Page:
After the wedding, we got my sutures removed on Monday. I went back to nursing school and he went back to work at Philip Morris. We moved to a second apartment and then bought our first house on a promise of a gift from my mother. I was waiting for my board scores and if they were early we couldn’t get the house. I would be moving from 5.25 to 5.50 per hour and we wouldn’t qualify. It came on time and we moved to Huntingcreek Hills. We met countless neighbors there that may be here today and this is where we started our family.

We decided to have a child in 1978 and Amanda bursts onto the scene. Oh how happy we were to be parents. It was a learn as you go and we did just that. In 1980, Lindsey followed and we became a family of four. I worked part time and taught Lamaze classes and Rick worked at Proctor and Gamble. I would be at Chippenham Labor and Delivery and he would bring the one nursing at the time to me. It was sometimes in the wee hours, but if the swing didn’t do and they wouldn’t take a bottle, he snapped them in the car seat and headed to Chip. Tiffany followed 2 years later and our family was complete. We tried to be the best parents we could be as we learned on the job. I think we did well. I asked Rick the last day in the hospital what was his biggest accomplishment. He never hesitated but stated “my girls”

Rick always loved a grill, any kind of grill. He began to dabble in cooking and smoking meats. On Sunday nights, he would be in the kitchen for hours inventing and reinventing his BBQ sauce. For years I would return from teaching Lamaze to be the taste tester of his new creation. There was a bbq stain on the ceiling above the stove for years. This passion culminated in opening Perrins BBQ in 1995. The rest is history. The work was hard, but the countless friendships formed there through staff, customers, and the community itself was immeasurable. Many of you may have been drawn in by that smile and ended up catered. You may have gotten paid or you may have taken home a bunch of food or you may have taken home nothing at all except a big hug, a thank you, and clothes that smelled like smoke. Someone asked me once “How does he get people to work like that?” and sometimes for nothing. All I could say “It’s Rick”.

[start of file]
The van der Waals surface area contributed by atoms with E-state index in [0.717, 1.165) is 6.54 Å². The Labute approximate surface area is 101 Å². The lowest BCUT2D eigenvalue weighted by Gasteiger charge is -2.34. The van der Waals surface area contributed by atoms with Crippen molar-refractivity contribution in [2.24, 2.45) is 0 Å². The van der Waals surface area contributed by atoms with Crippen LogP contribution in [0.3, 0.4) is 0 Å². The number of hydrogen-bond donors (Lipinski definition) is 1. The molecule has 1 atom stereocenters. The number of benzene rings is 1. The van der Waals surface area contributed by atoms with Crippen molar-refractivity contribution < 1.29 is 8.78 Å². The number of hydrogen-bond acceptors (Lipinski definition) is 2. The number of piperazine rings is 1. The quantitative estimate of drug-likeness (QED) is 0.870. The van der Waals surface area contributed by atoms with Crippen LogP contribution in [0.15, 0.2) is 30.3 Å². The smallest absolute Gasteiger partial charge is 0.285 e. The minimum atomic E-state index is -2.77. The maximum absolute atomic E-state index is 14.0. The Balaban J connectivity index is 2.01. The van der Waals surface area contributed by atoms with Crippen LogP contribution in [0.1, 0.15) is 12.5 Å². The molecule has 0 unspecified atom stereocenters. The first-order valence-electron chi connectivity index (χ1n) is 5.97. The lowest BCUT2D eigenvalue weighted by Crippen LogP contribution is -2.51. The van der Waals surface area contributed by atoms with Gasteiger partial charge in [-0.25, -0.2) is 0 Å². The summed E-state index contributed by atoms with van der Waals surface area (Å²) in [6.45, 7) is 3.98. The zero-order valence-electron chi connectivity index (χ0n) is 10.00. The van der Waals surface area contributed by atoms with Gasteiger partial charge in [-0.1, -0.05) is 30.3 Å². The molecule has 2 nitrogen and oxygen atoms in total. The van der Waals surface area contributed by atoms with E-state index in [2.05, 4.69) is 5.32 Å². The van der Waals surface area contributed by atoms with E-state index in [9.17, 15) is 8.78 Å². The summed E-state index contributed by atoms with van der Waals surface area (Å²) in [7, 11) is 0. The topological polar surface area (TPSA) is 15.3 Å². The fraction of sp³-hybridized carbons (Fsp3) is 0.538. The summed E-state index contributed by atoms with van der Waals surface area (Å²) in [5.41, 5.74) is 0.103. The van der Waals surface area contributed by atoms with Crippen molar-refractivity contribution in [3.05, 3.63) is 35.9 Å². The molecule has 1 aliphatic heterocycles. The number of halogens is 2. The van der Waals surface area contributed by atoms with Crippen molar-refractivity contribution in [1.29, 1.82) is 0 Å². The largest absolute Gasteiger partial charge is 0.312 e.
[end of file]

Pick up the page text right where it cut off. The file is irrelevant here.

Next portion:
Rick loved the water and anything boating. If you asked him what he loved to do most it would be on the water. He has always dabbled in boats and boat motors since a very young man. He would buy and sell and fix up. Rick loved to fish and in the early days, we spent time on the Rappahannock and the Bay catching 2 at a time at his parents cottage in Whitestone. The love for his family was instant and we made wonderful memories eating crabs and enjoying the river with his siblings and their families. He would take us out, fix the rods, bait the hooks and take the fish off only to start over again. I don’t know how much he fished but he sure did take care of his girls. His most recent boat was his retirement dream and we named it the Linzi-Lu after our daughter and my mom. We didn’t get to do what we planned but we made the best of the time we did have, usually culminating our trip at Stevie’s the local ice cream shop. Our girls say some of their best childhood memories were on the river with him.

Rick worked for Hunt Wesson and won many sales awards. These culminated in multiple trips and gifts. We went on our first cruise with the company on the Carnival Holiday. We were in awe and loved every minute. This was followed by a cruise to Bermuda. And VIP tickets to Super Bowl 27. We were guests at the Biltmore in Hollywood, all expenses paid, had tickets to the tailgate party and attended the players party the night before. Hanging with Joe Nemuth and listening to the Four Tops, it just couldn’t get better. This followed with an addiction to cruising and we took 24 cruises together, Caribbean, Alaska, Mediterranean and Panama Canal. What a blessing to see the world together.